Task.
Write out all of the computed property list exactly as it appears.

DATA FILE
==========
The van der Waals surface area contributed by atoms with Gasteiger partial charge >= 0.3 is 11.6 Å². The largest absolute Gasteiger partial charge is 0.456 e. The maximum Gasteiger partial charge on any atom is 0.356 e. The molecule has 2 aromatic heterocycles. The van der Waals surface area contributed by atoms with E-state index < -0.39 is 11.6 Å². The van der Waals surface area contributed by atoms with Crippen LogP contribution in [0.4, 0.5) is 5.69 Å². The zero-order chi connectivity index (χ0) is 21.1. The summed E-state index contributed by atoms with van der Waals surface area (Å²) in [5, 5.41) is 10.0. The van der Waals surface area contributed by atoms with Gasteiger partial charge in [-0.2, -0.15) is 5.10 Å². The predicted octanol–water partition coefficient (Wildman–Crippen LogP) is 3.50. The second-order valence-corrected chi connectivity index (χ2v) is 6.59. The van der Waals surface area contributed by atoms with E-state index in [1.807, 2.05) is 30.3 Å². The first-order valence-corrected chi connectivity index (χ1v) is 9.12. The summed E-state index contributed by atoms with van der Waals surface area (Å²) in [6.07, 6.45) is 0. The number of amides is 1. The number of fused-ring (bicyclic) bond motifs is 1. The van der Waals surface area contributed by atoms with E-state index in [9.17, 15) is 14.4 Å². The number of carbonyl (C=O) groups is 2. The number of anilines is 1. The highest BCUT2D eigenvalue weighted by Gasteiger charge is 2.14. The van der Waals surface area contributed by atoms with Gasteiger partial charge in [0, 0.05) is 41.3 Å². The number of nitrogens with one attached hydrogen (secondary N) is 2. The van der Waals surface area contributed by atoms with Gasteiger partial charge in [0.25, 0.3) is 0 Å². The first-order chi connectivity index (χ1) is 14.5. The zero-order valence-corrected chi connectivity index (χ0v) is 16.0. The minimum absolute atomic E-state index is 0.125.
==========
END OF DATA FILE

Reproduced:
The van der Waals surface area contributed by atoms with Gasteiger partial charge >= 0.3 is 11.6 Å². The largest absolute Gasteiger partial charge is 0.456 e. The maximum Gasteiger partial charge on any atom is 0.356 e. The molecule has 2 aromatic heterocycles. The van der Waals surface area contributed by atoms with E-state index < -0.39 is 11.6 Å². The van der Waals surface area contributed by atoms with Crippen LogP contribution in [0.4, 0.5) is 5.69 Å². The zero-order chi connectivity index (χ0) is 21.1. The summed E-state index contributed by atoms with van der Waals surface area (Å²) in [5, 5.41) is 10.0. The van der Waals surface area contributed by atoms with Gasteiger partial charge in [-0.2, -0.15) is 5.10 Å². The predicted octanol–water partition coefficient (Wildman–Crippen LogP) is 3.50. The second-order valence-corrected chi connectivity index (χ2v) is 6.59. The van der Waals surface area contributed by atoms with E-state index in [1.807, 2.05) is 30.3 Å². The first-order valence-corrected chi connectivity index (χ1v) is 9.12. The summed E-state index contributed by atoms with van der Waals surface area (Å²) in [6.07, 6.45) is 0. The number of amides is 1. The number of fused-ring (bicyclic) bond motifs is 1. The van der Waals surface area contributed by atoms with E-state index in [9.17, 15) is 14.4 Å². The number of carbonyl (C=O) groups is 2. The number of anilines is 1. The highest BCUT2D eigenvalue weighted by Gasteiger charge is 2.14. The van der Waals surface area contributed by atoms with Gasteiger partial charge in [0, 0.05) is 41.3 Å². The number of nitrogens with one attached hydrogen (secondary N) is 2. The van der Waals surface area contributed by atoms with Gasteiger partial charge in [0.25, 0.3) is 0 Å². The first-order chi connectivity index (χ1) is 14.5. The zero-order valence-corrected chi connectivity index (χ0v) is 16.0. The minimum absolute atomic E-state index is 0.125.